The rocks were found on a hill overlooking a site called “Marathon Valley,” named as such because Opportunity will have traveled 26.2 miles on Mars by the time it gets there.
"We drove to the edge of a plateau to look down in the valley, and we found these big, dark-gray blocks along the ridgeline," Opportunity Project Scientist Matt Golombek, of NASA's Jet Propulsion Laboratory, said in a statement. "We checked one and found its composition is different from any ever measured before on Mars. So, whoa! Let's study these more before moving on.”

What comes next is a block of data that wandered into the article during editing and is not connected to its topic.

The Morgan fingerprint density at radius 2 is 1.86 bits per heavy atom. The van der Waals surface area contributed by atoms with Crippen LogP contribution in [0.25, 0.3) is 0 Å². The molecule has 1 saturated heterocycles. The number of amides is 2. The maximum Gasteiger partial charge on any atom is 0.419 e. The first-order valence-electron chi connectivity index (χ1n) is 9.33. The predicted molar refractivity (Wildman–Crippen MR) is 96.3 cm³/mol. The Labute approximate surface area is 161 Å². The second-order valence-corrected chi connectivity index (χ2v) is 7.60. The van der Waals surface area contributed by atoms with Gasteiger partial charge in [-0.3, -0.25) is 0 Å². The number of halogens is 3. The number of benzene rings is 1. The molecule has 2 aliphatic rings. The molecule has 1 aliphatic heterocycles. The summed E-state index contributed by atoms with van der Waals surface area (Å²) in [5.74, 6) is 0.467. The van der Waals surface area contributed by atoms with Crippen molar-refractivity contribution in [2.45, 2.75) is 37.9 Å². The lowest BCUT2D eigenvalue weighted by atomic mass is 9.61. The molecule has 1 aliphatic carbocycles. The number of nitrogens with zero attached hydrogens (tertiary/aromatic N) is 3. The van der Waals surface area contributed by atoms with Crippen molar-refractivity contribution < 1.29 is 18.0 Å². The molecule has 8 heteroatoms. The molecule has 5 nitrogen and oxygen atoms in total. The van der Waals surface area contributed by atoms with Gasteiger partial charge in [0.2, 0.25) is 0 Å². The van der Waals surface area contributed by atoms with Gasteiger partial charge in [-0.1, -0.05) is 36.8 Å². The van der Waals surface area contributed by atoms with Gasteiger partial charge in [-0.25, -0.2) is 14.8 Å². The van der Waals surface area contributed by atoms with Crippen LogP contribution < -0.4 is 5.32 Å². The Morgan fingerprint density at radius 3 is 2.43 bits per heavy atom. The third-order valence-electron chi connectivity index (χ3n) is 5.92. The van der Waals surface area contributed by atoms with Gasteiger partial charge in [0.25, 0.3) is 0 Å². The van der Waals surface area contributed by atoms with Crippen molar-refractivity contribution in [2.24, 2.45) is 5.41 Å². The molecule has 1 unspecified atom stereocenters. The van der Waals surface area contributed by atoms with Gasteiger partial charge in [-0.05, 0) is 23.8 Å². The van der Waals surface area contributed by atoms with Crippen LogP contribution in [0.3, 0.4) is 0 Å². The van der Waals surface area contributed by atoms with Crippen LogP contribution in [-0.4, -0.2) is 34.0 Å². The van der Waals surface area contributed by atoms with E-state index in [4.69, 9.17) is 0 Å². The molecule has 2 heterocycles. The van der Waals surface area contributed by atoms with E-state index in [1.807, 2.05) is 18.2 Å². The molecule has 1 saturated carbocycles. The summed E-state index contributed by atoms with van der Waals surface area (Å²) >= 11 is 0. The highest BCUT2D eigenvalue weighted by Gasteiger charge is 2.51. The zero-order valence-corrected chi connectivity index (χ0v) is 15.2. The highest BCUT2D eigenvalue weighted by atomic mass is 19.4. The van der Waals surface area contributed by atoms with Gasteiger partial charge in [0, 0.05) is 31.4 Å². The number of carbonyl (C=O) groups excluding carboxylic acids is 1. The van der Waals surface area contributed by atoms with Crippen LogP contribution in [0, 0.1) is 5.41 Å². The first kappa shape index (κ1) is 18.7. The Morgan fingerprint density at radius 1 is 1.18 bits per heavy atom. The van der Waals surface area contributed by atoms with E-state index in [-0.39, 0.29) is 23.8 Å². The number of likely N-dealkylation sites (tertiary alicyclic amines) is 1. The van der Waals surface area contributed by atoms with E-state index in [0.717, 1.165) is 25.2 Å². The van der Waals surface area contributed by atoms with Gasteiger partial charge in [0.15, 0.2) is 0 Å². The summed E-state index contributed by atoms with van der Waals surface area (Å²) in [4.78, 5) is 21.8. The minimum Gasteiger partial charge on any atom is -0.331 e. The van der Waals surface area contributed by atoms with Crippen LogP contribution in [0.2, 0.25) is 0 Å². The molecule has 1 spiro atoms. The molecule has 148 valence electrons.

Upon inspection of the martian rocks, researchers found them to be rich in silicon and aluminum, which make them different than anything else that has been found by Opportunity, or its twin rover Spirit, NASA officials said.
Both Spirit and Opportunity were sent to Mars in January 2004 to search for water activity on Earth’s red neighbor.